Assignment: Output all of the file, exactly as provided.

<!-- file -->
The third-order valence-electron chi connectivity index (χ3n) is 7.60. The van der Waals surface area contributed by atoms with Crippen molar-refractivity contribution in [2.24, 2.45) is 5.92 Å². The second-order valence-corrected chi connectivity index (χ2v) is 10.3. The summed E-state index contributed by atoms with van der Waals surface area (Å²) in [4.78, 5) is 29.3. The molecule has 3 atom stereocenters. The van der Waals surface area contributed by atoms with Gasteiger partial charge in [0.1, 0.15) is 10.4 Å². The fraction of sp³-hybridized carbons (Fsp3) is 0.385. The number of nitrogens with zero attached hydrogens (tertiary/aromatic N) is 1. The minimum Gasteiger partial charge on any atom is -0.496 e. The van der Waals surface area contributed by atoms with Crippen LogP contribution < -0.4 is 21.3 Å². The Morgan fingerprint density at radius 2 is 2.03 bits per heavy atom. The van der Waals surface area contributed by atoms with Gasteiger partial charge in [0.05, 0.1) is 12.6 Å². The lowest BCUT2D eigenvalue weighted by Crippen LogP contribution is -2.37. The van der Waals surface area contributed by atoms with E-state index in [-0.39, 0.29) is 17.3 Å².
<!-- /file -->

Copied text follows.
The third-order valence-electron chi connectivity index (χ3n) is 7.60. The van der Waals surface area contributed by atoms with Crippen molar-refractivity contribution in [2.24, 2.45) is 5.92 Å². The second-order valence-corrected chi connectivity index (χ2v) is 10.3. The summed E-state index contributed by atoms with van der Waals surface area (Å²) in [4.78, 5) is 29.3. The molecule has 3 atom stereocenters. The van der Waals surface area contributed by atoms with Gasteiger partial charge in [0.1, 0.15) is 10.4 Å². The fraction of sp³-hybridized carbons (Fsp3) is 0.385. The number of nitrogens with zero attached hydrogens (tertiary/aromatic N) is 1. The minimum Gasteiger partial charge on any atom is -0.496 e. The van der Waals surface area contributed by atoms with Crippen LogP contribution < -0.4 is 21.3 Å². The Morgan fingerprint density at radius 2 is 2.03 bits per heavy atom. The van der Waals surface area contributed by atoms with Gasteiger partial charge in [0.05, 0.1) is 12.6 Å². The lowest BCUT2D eigenvalue weighted by Crippen LogP contribution is -2.37. The van der Waals surface area contributed by atoms with E-state index in [-0.39, 0.29) is 17.3 Å².